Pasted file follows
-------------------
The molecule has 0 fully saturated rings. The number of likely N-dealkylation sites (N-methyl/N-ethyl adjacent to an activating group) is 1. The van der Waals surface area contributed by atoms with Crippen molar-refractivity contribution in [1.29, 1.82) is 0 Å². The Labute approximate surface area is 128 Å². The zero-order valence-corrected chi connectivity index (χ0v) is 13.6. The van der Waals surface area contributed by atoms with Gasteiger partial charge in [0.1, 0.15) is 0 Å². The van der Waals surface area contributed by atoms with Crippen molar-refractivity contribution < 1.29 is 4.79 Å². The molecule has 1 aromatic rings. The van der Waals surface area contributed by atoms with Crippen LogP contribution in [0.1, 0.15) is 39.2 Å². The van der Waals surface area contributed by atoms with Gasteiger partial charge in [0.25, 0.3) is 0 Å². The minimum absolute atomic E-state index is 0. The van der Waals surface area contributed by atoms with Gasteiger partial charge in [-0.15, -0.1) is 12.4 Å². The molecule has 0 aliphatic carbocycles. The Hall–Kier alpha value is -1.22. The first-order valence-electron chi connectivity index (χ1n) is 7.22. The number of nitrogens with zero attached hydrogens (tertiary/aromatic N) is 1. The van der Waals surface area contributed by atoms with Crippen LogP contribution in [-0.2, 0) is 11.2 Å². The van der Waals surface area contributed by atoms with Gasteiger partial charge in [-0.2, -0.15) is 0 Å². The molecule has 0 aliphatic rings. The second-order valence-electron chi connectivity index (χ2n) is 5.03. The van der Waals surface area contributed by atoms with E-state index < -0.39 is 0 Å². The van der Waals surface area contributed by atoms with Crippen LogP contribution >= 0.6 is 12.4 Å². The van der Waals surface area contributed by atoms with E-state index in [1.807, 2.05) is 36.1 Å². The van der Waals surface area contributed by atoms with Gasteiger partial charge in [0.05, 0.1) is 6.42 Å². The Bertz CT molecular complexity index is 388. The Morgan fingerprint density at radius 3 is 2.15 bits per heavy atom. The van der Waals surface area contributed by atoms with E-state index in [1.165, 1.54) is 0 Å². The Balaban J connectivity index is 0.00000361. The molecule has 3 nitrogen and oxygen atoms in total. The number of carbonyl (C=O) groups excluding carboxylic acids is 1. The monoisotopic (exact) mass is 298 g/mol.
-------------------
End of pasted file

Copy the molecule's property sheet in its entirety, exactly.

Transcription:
The molecule has 0 fully saturated rings. The number of likely N-dealkylation sites (N-methyl/N-ethyl adjacent to an activating group) is 1. The van der Waals surface area contributed by atoms with Crippen molar-refractivity contribution in [1.29, 1.82) is 0 Å². The Labute approximate surface area is 128 Å². The zero-order valence-corrected chi connectivity index (χ0v) is 13.6. The van der Waals surface area contributed by atoms with Gasteiger partial charge in [0.1, 0.15) is 0 Å². The van der Waals surface area contributed by atoms with Crippen molar-refractivity contribution < 1.29 is 4.79 Å². The molecule has 1 aromatic rings. The van der Waals surface area contributed by atoms with Crippen LogP contribution in [0.1, 0.15) is 39.2 Å². The van der Waals surface area contributed by atoms with Gasteiger partial charge in [0.25, 0.3) is 0 Å². The minimum absolute atomic E-state index is 0. The van der Waals surface area contributed by atoms with Gasteiger partial charge in [-0.15, -0.1) is 12.4 Å². The molecule has 0 aliphatic carbocycles. The Hall–Kier alpha value is -1.22. The first-order valence-electron chi connectivity index (χ1n) is 7.22. The number of nitrogens with zero attached hydrogens (tertiary/aromatic N) is 1. The van der Waals surface area contributed by atoms with Crippen LogP contribution in [-0.2, 0) is 11.2 Å². The van der Waals surface area contributed by atoms with Gasteiger partial charge in [-0.2, -0.15) is 0 Å². The molecule has 0 aliphatic rings. The second-order valence-electron chi connectivity index (χ2n) is 5.03. The van der Waals surface area contributed by atoms with E-state index < -0.39 is 0 Å². The van der Waals surface area contributed by atoms with Crippen LogP contribution >= 0.6 is 12.4 Å². The van der Waals surface area contributed by atoms with E-state index in [1.807, 2.05) is 36.1 Å². The van der Waals surface area contributed by atoms with Gasteiger partial charge in [0.05, 0.1) is 6.42 Å². The Bertz CT molecular complexity index is 388. The Morgan fingerprint density at radius 3 is 2.15 bits per heavy atom. The van der Waals surface area contributed by atoms with E-state index in [1.165, 1.54) is 0 Å². The Balaban J connectivity index is 0.00000361. The molecule has 3 nitrogen and oxygen atoms in total. The number of carbonyl (C=O) groups excluding carboxylic acids is 1. The monoisotopic (exact) mass is 298 g/mol.